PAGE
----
I walked back into the venue (I was previously told I could not re-enter, but everyone knew me as the Toledo kid that lost his keys by now) and searched every area I had walked, sat or laid down in. If only I could have started my truck with empty bottles of whiskey, I would have been set. I had to resort to plan B. Cab home, taxi to a hotel, tow, or use a screwdriver to get it started. I resorted to calling a taxi and staying in a cheap motel for the night in hopes that someone could bring me my keys in the morning. I had thought about sleeping inside the truck but my phone was slowly dying. Work just wasn’t happening at this point. Responsibility was also lost somewhere with my keys and may I please make note that I only had one drink (and intended on that).

I grabbed any and all sweatshirts from the inside of my truck (in case I needed to walk or wait) and I closed the door to my truck. The light didn’t go off. Unbelievable. I locked the doors and left the dome light on. I’m a strong believer in faith so I took another stroll through the venue, hoping for some sort of miracle. I walked back to my truck one last time to find that someone wrote duh on my window with their finger in the now dewy cold night that it had become. Well done and deserved. I was picked up by a staff member and given a lost and found number as I was lead to the main entrance to wait for a cab. It was now nearing midnight and the cab company had told me that it would be a 30-40 minute wait. As I sat on the curb alone, I saw waives and heard faint shouts of good luck as cars passed by. I was the last person to leave the venue last night. I even saw the porta potty/groundskeeper pass me by. It was nearing 1am the following day.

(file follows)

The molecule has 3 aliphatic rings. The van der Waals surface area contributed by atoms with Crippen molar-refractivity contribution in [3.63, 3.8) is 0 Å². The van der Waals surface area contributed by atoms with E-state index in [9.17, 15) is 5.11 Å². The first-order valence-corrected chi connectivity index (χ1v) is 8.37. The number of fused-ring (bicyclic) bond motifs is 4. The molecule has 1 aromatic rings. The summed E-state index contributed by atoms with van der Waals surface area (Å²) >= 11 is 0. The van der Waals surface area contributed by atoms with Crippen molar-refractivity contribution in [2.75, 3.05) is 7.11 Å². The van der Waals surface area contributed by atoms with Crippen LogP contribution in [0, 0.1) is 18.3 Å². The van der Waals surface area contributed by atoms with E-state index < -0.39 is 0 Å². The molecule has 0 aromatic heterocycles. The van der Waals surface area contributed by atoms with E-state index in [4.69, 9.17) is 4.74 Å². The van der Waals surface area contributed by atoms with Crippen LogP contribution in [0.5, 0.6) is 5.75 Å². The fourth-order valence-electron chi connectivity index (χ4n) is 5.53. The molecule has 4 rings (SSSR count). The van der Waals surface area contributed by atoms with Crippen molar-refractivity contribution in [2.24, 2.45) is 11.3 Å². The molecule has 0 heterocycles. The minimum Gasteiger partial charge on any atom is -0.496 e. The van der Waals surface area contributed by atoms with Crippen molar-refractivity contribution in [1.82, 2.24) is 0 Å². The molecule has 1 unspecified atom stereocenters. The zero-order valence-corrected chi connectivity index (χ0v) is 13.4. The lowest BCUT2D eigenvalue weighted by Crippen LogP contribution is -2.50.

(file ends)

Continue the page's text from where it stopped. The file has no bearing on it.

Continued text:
I glanced over to the now entirely empty field to see a black truck by itself, with the light on. I shook my head. Repeatedly. I was picked up by the cab driver and I told him that I needed a cash machine and a cheap hotel. During the brief trip, we discussed life as he was unprovoked in recommending all the adult entertainment spots in and around Auburn Hills, Michigan. As we pulled into a local bank, it took me fifteen minutes to get my atm card to swipe in those damn “put in, pull out” machines. (Send me a new one already). I was dropped off at a Red Roof Inn. I walked in and the lady said I was “in luck”. She had just a few rooms left and they were a hundred dollars because of the concert and near capacity. It didn’t matter at this point. Nothing really did but getting my wet shoes and socks off my feet. I looked behind me and ask the lady if that McDonalds was open because I had not had the chance to eat the entire night. She said it’s open all night, well, ..the drive through and I needed a car. Ironically. I walked towards my room and proceeded to pull out a five dollar bill from with my pocket for a vending machine that only took dollar bills. I glanced at the Cheez-Its and walked away in utter disappointment as I collapsed on my bed fully clothed and fell asleep to a Spanish infomercial.